10 Types of Dementia in Elderly: Symptoms & Causes
Updated: Aug 2, 2022
Written By: MKR Senior Health Strategist
Dementia is a term used to describe various conditions which are characterized by a loss of cognitive function. The syndrome is caused by a variety of brain illnesses that affect memory, thinking, behavior and the ability to perform everyday activities. While Alzheimer’s and vascular dementia are among the most common and widely known forms of the condition, there are several types of dementia which differ not only in their causes but also in terms of pathology and care. In this article, we have assembled a list of various types of dementia in an effort to explain the causes, risk factors, symptoms and warning signs of each condition. Continue reading to learn more.
1. Vascular Dementia
Vascular dementia is a common form of dementia that is caused by conditions that block or reduce blood flow to the brain, depriving brain cells of oxygen and nutrients. Inadequate blood flow causes damage to the body’s cells and, if left unchecked, cell death. The brain has one of the body’s richest networks of blood vessels and is especially vulnerable to damage from lack of blood flow. Changes in cognitive abilities sometimes occur suddenly following strokes that block major brain blood vessels, though cognitive difficulties may begin as mild changes that worsen gradually over time as a result of multiple minor strokes or other conditions that affect blood flow. This can result in cumulative damage over time, which may not be apparent or noticeable in its early stages.
Given the nature of this condition, when left unchecked this damage can progress and become a hindrance to a person’s ability to carry out normal daily tasks such as bathing, preparing meals, and can even affect a person’s ability to communicate. A large and continually growing number of specialists and experts in the field of neurology prefer the term vascular cognitive impairment, as it better conveys the concept that cognitive changes due to the condition can range from mild to severe. Generally speaking, the risk factors for vascular dementia are similar to risk factors for heart disease and stroke. Risk factors for vascular dementia include:
History of heart attack, strokes or ministrokes
Abnormal aging of blood vessels (atherosclerosis)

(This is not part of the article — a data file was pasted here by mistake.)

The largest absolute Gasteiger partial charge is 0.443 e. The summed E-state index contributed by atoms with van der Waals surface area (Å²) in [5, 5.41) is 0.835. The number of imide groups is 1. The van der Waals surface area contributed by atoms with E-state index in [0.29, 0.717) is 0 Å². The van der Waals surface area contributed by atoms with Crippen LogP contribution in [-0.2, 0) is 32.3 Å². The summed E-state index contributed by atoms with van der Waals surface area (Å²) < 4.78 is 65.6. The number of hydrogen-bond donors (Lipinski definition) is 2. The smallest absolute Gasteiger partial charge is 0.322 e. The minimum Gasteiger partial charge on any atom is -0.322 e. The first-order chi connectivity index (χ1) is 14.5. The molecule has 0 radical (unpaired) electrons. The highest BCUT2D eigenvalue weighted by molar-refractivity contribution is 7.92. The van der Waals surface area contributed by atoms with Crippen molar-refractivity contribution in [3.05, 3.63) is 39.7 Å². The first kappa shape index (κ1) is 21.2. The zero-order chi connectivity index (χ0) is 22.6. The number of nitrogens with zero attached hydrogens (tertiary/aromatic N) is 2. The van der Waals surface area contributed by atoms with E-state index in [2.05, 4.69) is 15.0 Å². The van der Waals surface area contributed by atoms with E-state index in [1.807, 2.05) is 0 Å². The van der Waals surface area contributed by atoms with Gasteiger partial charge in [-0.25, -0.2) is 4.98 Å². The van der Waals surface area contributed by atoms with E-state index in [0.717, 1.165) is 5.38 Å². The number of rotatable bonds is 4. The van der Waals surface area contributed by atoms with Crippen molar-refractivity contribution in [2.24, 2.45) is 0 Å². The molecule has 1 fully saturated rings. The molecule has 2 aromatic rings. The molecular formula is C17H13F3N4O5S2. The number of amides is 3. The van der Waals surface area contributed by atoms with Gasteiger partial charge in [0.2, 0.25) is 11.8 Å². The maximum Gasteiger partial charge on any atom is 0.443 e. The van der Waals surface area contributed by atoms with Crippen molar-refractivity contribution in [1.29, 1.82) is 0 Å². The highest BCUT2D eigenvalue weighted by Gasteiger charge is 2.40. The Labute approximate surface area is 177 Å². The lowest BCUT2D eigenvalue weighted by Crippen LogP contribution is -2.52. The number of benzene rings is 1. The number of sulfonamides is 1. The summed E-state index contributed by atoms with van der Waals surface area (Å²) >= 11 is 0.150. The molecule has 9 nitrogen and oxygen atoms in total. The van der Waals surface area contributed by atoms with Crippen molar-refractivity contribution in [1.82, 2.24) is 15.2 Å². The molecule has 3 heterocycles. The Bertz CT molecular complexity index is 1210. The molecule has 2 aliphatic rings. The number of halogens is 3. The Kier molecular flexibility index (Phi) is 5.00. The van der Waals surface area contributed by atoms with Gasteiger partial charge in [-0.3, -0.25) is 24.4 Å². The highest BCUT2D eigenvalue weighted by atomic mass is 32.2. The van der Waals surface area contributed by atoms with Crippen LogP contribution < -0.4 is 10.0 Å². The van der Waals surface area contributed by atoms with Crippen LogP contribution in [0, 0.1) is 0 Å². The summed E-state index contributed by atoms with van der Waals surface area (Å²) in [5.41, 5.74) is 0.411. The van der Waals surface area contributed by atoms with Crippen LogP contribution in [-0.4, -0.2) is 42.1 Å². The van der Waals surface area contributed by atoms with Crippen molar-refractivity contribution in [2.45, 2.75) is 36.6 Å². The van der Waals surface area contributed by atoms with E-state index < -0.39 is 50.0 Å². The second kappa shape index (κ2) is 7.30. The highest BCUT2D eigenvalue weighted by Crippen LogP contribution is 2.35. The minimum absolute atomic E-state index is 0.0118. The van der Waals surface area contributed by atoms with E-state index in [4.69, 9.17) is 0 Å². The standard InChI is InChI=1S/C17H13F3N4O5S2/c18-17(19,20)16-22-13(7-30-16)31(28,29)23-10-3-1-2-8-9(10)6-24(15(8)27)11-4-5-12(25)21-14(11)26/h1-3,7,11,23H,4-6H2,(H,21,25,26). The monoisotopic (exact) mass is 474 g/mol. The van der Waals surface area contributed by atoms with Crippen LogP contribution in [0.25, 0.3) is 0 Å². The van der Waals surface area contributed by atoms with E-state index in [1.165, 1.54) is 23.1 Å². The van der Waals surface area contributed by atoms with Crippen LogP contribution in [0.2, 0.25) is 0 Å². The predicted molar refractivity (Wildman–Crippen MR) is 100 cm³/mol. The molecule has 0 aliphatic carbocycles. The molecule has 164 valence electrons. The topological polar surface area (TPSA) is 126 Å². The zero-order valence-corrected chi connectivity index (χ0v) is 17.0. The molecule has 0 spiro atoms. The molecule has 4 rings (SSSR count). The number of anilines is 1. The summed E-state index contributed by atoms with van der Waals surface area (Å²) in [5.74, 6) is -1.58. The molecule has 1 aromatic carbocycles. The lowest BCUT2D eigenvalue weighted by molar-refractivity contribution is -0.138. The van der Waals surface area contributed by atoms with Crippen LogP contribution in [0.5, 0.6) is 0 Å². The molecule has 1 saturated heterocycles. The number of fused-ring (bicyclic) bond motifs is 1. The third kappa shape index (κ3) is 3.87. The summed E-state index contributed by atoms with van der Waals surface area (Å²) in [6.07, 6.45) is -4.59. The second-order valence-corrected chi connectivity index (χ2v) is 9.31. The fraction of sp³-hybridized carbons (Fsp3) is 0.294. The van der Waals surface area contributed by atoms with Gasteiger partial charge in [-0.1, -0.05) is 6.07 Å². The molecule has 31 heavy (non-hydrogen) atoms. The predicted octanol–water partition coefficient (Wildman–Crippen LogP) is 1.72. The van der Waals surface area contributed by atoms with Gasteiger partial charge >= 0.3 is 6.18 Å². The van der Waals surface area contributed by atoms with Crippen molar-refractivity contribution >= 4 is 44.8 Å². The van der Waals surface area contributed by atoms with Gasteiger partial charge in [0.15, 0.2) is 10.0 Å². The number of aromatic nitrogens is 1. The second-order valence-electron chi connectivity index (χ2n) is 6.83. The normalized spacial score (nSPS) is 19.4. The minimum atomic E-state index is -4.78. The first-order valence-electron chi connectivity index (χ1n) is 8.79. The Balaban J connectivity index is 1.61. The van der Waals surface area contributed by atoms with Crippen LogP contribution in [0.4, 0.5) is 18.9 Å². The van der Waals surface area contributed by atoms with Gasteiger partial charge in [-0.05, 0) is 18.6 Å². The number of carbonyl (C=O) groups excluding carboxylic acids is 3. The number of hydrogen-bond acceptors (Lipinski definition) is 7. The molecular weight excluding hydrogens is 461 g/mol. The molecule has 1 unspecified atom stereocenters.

High blood pressure
By making healthy choices such as diet, exercise, ceasing the use of tobacco etc. you may be able to minimize the risk of developing, or exacerbating the symptoms vascular dementia
2. Creutzfeldt-Jakob Disease
According to the National Institute of Neurological Diseases and Stroke, “Creutzfeldt-Jakob disease (CJD) is a rare, degenerative, fatal brain disorder. It affects about one person in every one million per year worldwide; in the United States there are about 350 cases per year. CJD usually appears in later life and runs a rapid course. Typical onset of symptoms occurs at about age 60, and about 70 percent of individuals die within one year. In the early stages of the disease, people may have failing memory, behavioral changes, lack of coordination, and visual disturbances. As the illness progresses, mental deterioration becomes pronounced and involuntary movements, blindness, weakness of extremities, and coma may occur.” Although serious, CJD is very rare. Worldwide, there is an estimated one case of CJD diagnosed per million people each year, most often in older adults. Creutzfeldt-Jakob disease presents with rapid mental deterioration, usually within a few months.
Initial signs and symptoms typically include:
Blurred vision or blindness
Sudden, jerky movements
As the disease progresses, mental symptoms worsen. Most people eventually lapse into a coma. Heart failure, respiratory failure, pneumonia or other infections are generally the cause of death. Death usually occurs within a year.
Creutzfeldt-Jakob disease and other related conditions belong to a broad group of diseases known as transmissible spongiform encephalopathies (TSEs). The term derives from the microscopic spongy holes that develop in affected brain tissue. The cause of Creutzfeldt-Jakob disease and other TSEs appears to be abnormal versions of a kind of protein called a prion. Normally these proteins are harmless. But when they’re misshapen, they become infectious and can harm normal biological processes.
Risk Factors for CJD include:
Exposure to tissue that has been contaminated with the disease.
There is no known way to prevent sporadic CJD. If you have a family history of neurological disease, it may be wise to consult with a genetics counselor, who can help you sort through the risks associated with your situation.
3. Korsakoff Syndrome
Korsakoff syndrome is a chronic memory disorder caused by severe deficiency of thiamine (vitamin B-1). Korsakoff syndrome is most commonly caused by alcohol misuse, but certain other conditions also can cause the syndrome.
According to Alz.org:
‘Scientists don’t yet know exactly how Korsakoff syndrome damages the brain. Research has shown that severe thiamine deficiency disrupts several biochemicals that play key roles in carrying signals among brain cells and in storing and retrieving memories. These disruptions destroy brain cells and cause widespread microscopic bleeding and scar tissue. Researchers have identified several genetic variations that may increase susceptibility to Korsakoff syndrome. Poor nutrition also may raise risk. Most cases of Korsakoff syndrome result from alcohol misuse. Scientists don’t yet know why heavy drinking causes severe thiamine deficiency in some alcoholics, while others may be affected primarily by alcohol’s effects on the liver, stomach, heart, intestines or other body systems